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What the Dormouse Said: How the 60s Counterculture Shaped the Personal Computer Hardcover – April 25, 2005

4.0 out of 5 stars 64 customer reviews

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Editorial Reviews

From Publishers Weekly

Starred Review. Since much of the research behind the development of the personal computer was conducted in 1960s California, it might seem obvious that the scientists were influenced by the cultural upheavals going on outside the lab. Very few people outside the computing scene, however, have connected the dots before Markoff's lively account. He shows how almost every feature of today's home computers, from the graphical interface to the mouse control, can be traced to two Stanford research facilities that were completely immersed in the counterculture. Crackling profiles of figures like Fred Moore (a pioneering pacifist and antiwar activist who tried to build political bridges through his work in digital connectivity) and Doug Engelbart (a research director who was driven by the drug-fueled vision that digital computers could augment human memory and performance) telescope the era and the ways its earnest idealism fueled a passion for a computing society. The combustive combination of radical politics and technological ambition is laid out so convincingly, in fact, that it's mildly disappointing when, in the closing pages, Markoff attaches momentous significance to a confrontation between the freewheeling Californian computer culture and a young Bill Gates only to bring the story to an abrupt halt. Hopefully, he's already started work on the sequel. Agent, John Brockman.(Apr.)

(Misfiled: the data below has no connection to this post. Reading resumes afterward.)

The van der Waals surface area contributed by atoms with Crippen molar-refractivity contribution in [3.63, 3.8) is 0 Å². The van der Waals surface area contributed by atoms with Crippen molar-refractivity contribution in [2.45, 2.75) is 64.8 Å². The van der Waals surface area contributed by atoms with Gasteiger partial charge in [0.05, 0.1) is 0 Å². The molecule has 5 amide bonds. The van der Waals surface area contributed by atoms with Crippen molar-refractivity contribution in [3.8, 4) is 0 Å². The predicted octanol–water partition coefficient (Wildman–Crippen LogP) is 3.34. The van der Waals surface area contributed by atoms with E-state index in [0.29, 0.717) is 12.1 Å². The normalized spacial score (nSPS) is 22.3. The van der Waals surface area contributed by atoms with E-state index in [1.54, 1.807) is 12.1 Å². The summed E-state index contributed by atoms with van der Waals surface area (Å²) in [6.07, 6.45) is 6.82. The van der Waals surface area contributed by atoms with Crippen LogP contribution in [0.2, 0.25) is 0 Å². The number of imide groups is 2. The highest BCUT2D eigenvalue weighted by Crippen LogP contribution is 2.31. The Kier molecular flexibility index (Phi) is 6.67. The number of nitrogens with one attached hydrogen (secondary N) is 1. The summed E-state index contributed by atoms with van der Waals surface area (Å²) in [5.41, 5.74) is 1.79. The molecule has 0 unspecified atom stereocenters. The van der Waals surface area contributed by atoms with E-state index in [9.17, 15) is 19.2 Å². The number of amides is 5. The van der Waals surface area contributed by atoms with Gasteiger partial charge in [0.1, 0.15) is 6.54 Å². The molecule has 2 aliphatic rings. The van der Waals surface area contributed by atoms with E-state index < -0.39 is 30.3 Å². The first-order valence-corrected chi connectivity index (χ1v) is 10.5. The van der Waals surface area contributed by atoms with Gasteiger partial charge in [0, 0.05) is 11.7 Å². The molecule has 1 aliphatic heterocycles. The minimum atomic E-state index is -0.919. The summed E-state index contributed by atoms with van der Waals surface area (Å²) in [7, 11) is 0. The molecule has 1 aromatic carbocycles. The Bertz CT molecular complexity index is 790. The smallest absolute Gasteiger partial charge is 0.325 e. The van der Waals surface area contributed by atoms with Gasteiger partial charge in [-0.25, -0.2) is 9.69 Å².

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From the Inside Flap

Thanks to the cunning of history and the wondrous strangeness of Northern California, the utopian counterculture, psychedelic drugs, military hardware and antimilitary software were tangled together inextricably in the prehistory of the personal computer. Full of interesting details about weird but not arbitrary connections, John Markoff's book tells one of the oddest--because truest--of California tales and thereby helps illuminate the still unsettled legacy of the Sixties.
--Todd Gitlin, author of Media Unlimited and The Sixties: Years of Hope, Days of Rage

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Product Details

  • Hardcover: 336 pages
  • Publisher: Viking Adult; First Edition edition (April 21, 2005)
  • Language: English
  • ISBN-10: 0670033820
  • ISBN-13: 978-0670033829
  • Product Dimensions: 6.3 x 1.2 x 9.3 inches
  • Shipping Weight: 1.3 pounds
  • Average Customer Review: 4.0 out of 5 stars  See all reviews (64 customer reviews)
  • Amazon Best Sellers Rank: #167,046 in Books (See Top 100 in Books)

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on April 28, 2005
Format: Hardcover|Verified Purchase
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on August 24, 2005
Format: Hardcover
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